We will curve the exam by 10 percentage points (which means 7.5 points, out of 75), but you should know that this curve is artificial and not deserved.

The teachers admonished the students for not attending after-class tutoring with teachers, held during something called “8th period,” and scolding them also for not submitting test corrections.

They wrote:

This indicates to us that you either didn’t study, or you studied poorly. Even worse, the preponderance of evidence indicates that many of you weren’t willing to change how you learned or studied since the start of Math 4.

Why does an email to a group of math students at one school in Northern Virginia matter?

The “lowering of standards” that the math teachers acknowledge is happening across the country with a national war on merit, advanced academics and fair competition, as school districts eliminate failing gradesadvanced placement courses, merit admissions and even valedictorian honors, in the misguided name of “equity.”

The “lowering of standards” at TJ matter. The school has graduated future inventors, researchers, entrepreneurs and innovators since its launch in 1985, and the “lowering of standards” reveal a national security threat for the U.S., as it attempts to compete with nations like China in science and technology. Advanced math is a critical element for success in careers from computer science to astrophysics and aeronautical engineering.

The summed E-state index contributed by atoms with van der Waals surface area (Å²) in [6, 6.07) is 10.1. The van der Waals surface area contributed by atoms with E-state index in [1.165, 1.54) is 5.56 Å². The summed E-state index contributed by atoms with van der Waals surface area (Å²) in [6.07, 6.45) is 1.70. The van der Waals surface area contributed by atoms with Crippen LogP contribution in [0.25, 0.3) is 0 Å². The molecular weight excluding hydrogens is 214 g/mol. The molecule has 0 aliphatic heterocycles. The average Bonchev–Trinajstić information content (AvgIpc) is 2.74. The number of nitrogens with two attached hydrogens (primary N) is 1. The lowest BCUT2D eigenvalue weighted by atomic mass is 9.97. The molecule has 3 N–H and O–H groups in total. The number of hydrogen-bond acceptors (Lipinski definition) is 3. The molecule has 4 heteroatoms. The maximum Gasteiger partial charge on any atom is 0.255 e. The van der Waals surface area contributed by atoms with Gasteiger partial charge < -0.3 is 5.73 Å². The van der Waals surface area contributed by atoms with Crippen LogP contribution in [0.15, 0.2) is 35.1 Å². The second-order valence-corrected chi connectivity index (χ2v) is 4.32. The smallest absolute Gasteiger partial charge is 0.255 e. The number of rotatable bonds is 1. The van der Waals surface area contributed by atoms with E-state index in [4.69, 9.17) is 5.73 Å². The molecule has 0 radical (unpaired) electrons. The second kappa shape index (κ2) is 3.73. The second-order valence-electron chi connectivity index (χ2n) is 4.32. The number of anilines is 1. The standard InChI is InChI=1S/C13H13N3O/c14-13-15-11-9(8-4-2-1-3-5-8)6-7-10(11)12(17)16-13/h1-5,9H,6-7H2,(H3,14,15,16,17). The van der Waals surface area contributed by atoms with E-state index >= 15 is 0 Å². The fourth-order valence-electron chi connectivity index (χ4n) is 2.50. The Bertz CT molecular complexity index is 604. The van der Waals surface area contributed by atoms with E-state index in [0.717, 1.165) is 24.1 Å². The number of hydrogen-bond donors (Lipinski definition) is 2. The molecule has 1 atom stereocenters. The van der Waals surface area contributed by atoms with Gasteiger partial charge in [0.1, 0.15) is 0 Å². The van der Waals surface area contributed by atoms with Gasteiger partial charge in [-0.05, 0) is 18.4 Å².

The “lowering of standards” reflects the failure of the school beoard and principal to help some of the school district’s brightest — and most academically motivated — students. And it underscores the point that “disgruntled parents” (including me) have been arguing for two years now to deaf ears from the principal, school board and school district officials: education, not activism, should be the priority of school officials.